After graduating from Stanford with a degree in Electrical Engineering with Computer Science, he very quickly stepped onto a path that took him in a wholly different direction. In the early 90s, he joined Boston-based Braxton Associates as a Strategy Consultant, marking a move into the world of business, something Kelly admits he had no prior experience of. “I don't think I had even picked up an annual report before, then suddenly you're 22 and you're sitting in board meetings. I mean, it was just insane,” he remembers.
For a consulting firm like Braxton, as with other consulting firms like McKinsey & Co., BCG or Bain, a lack of business experience among junior hires isn’t a problem. Kelly explains that what they are looking for is smart, driven people who are prepared to work hard, and people who come from a quant major background are particularly suitable. Analytical skills and the ability to build spreadsheets are a big plus, and the company provides plenty of training to bring people up to speed.
Kelly took to the role naturally, quickly adapting to the environment and skillset. One of the consulting clients liked his global strategy work so much that they offered him a full-time position. The client was Campbell’s Soup. In the very unlikely event that you haven’t heard of Campbell’s, it is one of the largest processed food companies in the U.S.. Kelly accepted the offer and it was the beginning of an eight-year stretch at the company that provided him with the solid marketing foundation that he would carry forward throughout his entire career.
The First Big Break
In hindsight, this was Kelly’s first real break. Nowadays, with everyone clamouring for jobs at major tech companies, working for a processed food company might not sound like a dream, but you need to consider the scale. “Packaged goods are certainly not seen as very sexy now, but 30 years ago jobs at Procter & Gamble, Clorox, or Kraft were considered really prestigious jobs to have. It may not seem sexy when you're trying to gain half a percentage point market share of toothpaste, but that can be hundreds of millions of dollars. I mean, these are products that sit in everyone’s homes and cabinets. It's just a lot of money at stake.”
He started at Campbell’s in a global consulting style position and this provided a good transition from his previous strategy consulting role at Braxton. And just as it felt crazy to be sitting in high-level board meetings at Braxton’s, his position at Campbell’s was equally eye-opening. “For about a year and a half I was working with the Director of Global Strategy, flying every week – Hong Kong today, Poland tomorrow. What a treat for a 24 year old to be seeing the world this way.”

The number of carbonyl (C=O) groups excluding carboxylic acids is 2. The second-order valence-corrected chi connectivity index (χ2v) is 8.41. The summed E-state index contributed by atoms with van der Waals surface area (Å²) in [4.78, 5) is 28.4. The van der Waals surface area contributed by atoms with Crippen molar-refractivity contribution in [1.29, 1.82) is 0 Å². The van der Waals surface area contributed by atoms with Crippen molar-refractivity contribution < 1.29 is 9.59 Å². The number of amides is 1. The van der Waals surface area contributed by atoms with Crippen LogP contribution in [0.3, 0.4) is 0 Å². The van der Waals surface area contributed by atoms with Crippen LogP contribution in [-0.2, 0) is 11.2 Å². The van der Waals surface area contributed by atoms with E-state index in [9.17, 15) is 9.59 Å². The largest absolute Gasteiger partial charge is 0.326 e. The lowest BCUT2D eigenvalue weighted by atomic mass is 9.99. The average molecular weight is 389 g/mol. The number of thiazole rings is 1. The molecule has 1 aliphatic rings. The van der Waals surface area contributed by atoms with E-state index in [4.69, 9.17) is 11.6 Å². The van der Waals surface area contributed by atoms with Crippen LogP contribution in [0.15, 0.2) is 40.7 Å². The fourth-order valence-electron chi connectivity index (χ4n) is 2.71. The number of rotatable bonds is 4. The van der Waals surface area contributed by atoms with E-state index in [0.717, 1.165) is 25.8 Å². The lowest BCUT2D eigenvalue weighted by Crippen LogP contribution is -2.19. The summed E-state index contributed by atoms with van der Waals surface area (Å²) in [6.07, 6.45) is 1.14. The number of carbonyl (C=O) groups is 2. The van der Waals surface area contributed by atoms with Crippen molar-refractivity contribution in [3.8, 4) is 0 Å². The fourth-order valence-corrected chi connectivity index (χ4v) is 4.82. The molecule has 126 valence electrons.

Beyond the jetsetting, being part of a behemoth like Campbell’s equipped Kelly with the skills that would form the core of his future career. The lessons he learned there served him in everything he did across the next 30 years, even in the more tech-heavy roles of his later career. “I learned how a big company works, in terms of reporting and operational plans. It gave me an incredible foundation into the marketing function.”
Suddenly you’re 22 and you’re sitting in board meetings. I mean, it was just insane.
Working with household brands like this wasn’t devoid of glamour. Kelly would often make regular trips from the Campbell’s HQ, just outside of Philadelphia, to Manhattan to work on TV advertising spots, and this was something he enjoyed immensely. “It really was like Mad Men, going to Saatchi and BBDO and meeting with all the creatives and briefing them. Then they’d come back, generally all dressed in black, and would show you the three or four advertising spots for debate. That aspect was really fun.”
After working on some traditional Campbell’s brands like Chunky Soup and Swanson Broth, Kelly realized that the company was hungry for more international managers and he spotted an opportunity to develop his career. His idea was to attend the world-renowned INSEAD business school in France and take on an MBA. This would provide the ideal way for him to improve his skills and move in the international arena. “I presented this idea to Campbell,” Kelly explains. “I said ‘look, you need international managers, I speak some of these languages, why don't you send me to INSEAD, and then I'll work for you afterwards overseas and everybody wins’. So they did. They paid full-time tuition and gave me a stipend for the year I lived in France and that was terrific.”
It was the second amazing opportunity that Kelly received from Campbell’s. This is one of the major advantages of working for a large company – they can afford to invest in their talent and help them grow in a way that most smaller companies and startups can’t. After finishing his MBA, Campbell’s sent Kelly to work in Hamburg for two years on a new acquisition, and after that, a year in Brussels.
Time for a Disruption
You might think that anyone would be satisfied working as Director of Marketing for a world-leading company in Europe, but there was something happening back in the U.S. that was grabbing his attention. It would eventually lead to what Kelly describes as “probably the biggest complete disruption that I made.”
He explains what happened. “It's the year 1999, I'm living in Brussels, I'm marketing soup and mayonnaise and I'm hearing about all of this dotcommy stuff happening in the U.S.. Every time I visited the U.S., I would see ads for dotcoms. I could hardly even get internet access in Belgium, and it certainly wasn't high speed broadband. I just thought ‘something's taking off in the US but I’m missing most of it here in Brussels’.”